Employer branding is key to attracting and engaging qualified job seekers in New Zealand.
Voted as our most attractive employer in the 2019 Randstad Employer Brand Research report, Air New Zealand stands out through its reliable reputation, financial health, attractive salary and benefits, and pleasant work atmosphere.
What's more, the airline has won the award every year that it has been eligible, so has a consistently strong brand.
In our tight labour market, such strong employer branding is crucial to a recruitment strategy: LinkedIn statistics show that 75 per cent of job seekers consider an employer's brand before even applying for a job.
Employer branding is defined as a set of qualities, values and career prospects that differentiates your company to potential job candidates from your competitors. Employer branding essentially answers the question: what is it like to work for your company?
Research shows that a positive employer brand leads to 50 per cent more qualified job applicants. Employer branding is even more important in highly competitive sectors where niche skill sets are in serious demand.
So how do you attract job applicants through a strong employer brand?
Create an authentic brand
An employer brand must reflect what truly makes your organisation unique in order to attract the right staff.
"Consider the culture, values and workplace environment that makes your organisation unique," says Managing Director of Hays in New Zealand, Adam Shapley.
"To attract job candidates who will thrive and succeed and fit in culturally, you must be authentic".
Authenticity means aligning the employer brand with the corporate brand and core values of the business. The engaged employee culture at Air New Zealand connects with the airline's established brand of providing an outstanding customer experience.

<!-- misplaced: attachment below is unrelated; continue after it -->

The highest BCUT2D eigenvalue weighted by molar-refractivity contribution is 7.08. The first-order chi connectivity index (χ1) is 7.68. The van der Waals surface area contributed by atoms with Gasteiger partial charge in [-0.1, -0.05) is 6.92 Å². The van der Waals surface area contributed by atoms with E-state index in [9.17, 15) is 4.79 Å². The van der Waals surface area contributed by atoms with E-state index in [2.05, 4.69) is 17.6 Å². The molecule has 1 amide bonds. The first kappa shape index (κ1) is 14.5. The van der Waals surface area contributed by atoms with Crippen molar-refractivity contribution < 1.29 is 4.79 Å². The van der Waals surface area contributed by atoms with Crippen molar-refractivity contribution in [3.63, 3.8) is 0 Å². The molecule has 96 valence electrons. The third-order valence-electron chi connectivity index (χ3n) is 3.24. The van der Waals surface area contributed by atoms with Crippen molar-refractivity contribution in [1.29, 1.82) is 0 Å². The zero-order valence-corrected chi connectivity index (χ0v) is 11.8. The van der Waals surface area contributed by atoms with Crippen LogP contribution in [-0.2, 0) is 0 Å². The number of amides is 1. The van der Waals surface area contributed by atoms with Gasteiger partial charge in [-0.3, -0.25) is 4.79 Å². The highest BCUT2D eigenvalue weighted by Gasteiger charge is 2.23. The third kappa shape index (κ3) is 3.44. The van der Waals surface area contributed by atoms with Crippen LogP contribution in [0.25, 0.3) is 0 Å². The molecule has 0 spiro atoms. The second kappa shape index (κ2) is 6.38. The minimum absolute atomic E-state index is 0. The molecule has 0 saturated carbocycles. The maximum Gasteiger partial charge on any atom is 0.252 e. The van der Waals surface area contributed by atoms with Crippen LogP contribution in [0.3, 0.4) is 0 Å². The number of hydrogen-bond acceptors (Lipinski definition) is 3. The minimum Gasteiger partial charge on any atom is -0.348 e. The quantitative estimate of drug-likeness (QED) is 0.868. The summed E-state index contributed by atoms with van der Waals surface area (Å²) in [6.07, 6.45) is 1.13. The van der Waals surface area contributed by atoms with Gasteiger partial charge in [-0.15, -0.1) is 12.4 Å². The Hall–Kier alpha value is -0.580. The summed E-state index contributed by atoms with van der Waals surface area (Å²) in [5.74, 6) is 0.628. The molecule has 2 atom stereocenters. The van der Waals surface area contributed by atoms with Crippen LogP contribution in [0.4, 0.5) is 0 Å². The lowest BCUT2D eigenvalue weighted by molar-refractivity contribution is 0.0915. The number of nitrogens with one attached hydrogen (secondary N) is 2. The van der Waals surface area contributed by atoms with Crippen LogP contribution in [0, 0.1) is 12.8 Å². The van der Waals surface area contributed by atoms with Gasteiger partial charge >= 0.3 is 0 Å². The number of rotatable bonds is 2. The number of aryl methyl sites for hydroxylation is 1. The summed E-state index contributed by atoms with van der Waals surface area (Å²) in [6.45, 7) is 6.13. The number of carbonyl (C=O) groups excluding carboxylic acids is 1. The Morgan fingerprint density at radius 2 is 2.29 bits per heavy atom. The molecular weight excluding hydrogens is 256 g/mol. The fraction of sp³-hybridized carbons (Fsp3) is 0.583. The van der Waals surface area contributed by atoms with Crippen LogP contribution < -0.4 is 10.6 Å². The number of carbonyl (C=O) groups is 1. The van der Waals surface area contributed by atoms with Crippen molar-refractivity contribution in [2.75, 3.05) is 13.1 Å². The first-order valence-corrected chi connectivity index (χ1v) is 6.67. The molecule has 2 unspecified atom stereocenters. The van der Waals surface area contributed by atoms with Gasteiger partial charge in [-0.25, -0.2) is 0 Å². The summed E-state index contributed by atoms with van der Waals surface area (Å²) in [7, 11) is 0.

Offer a strong employee experience
A strong EVP (employer value proposition) becomes the foundation for building a successful employer brand. Offering a strong employee experience that you deliver on attracts staff who will succeed and thrive in your organisation.
Research shows that not all candidates are seeking the same experience. Everyone is different, and the benefits that suit one person may not necessarily suit another.
The jury is out on the single biggest motivator for staff. Randstad research reveals that Kiwis most desire an attractive salary and benefits, followed by work-life balance, and then a pleasant work atmosphere.
Conversely, Talent Propeller reports that pay is no longer a top motivator for job candidates. "Career advancement, flexible working arrangements, and socially conscious policies are attracting new recruits," says Talent Propeller founder Sharon Davies. "Job seekers want to work in a company that aligns with their values and ethics".
"Benefits can be as simple as hosting team BBQs or lunches, celebrating birthdays, or flexible working arrangements".
To ensure you offer the benefits that employees want, the best strategy is to ask them, according to Adam Shapley of Hays. "Conduct an anonymous survey, and engage in open and honest one-on-one conversations with your staff."
Recruitment professionals work with employers to promote an employee experience that attracts the job candidates who are the right cultural fit.
Share employee experiences
Employers who share employee stories create a strong employer brand through trust.
Job candidates seeking transparency about a company engage with real employee experiences.
Employees are the best business ambassadors, according to Katherine Swan, Country Director New Zealand, Randstad. "Encourage employees who have an enjoyable, engaging, and meaningful experience at work to share information about the company."
Employees can share their successes on social media by posting on their LinkedIn profiles, and within their own networks.
Likewise, employers can attract potential employees by posting updates about staff activities and events on social media and the careers page on their website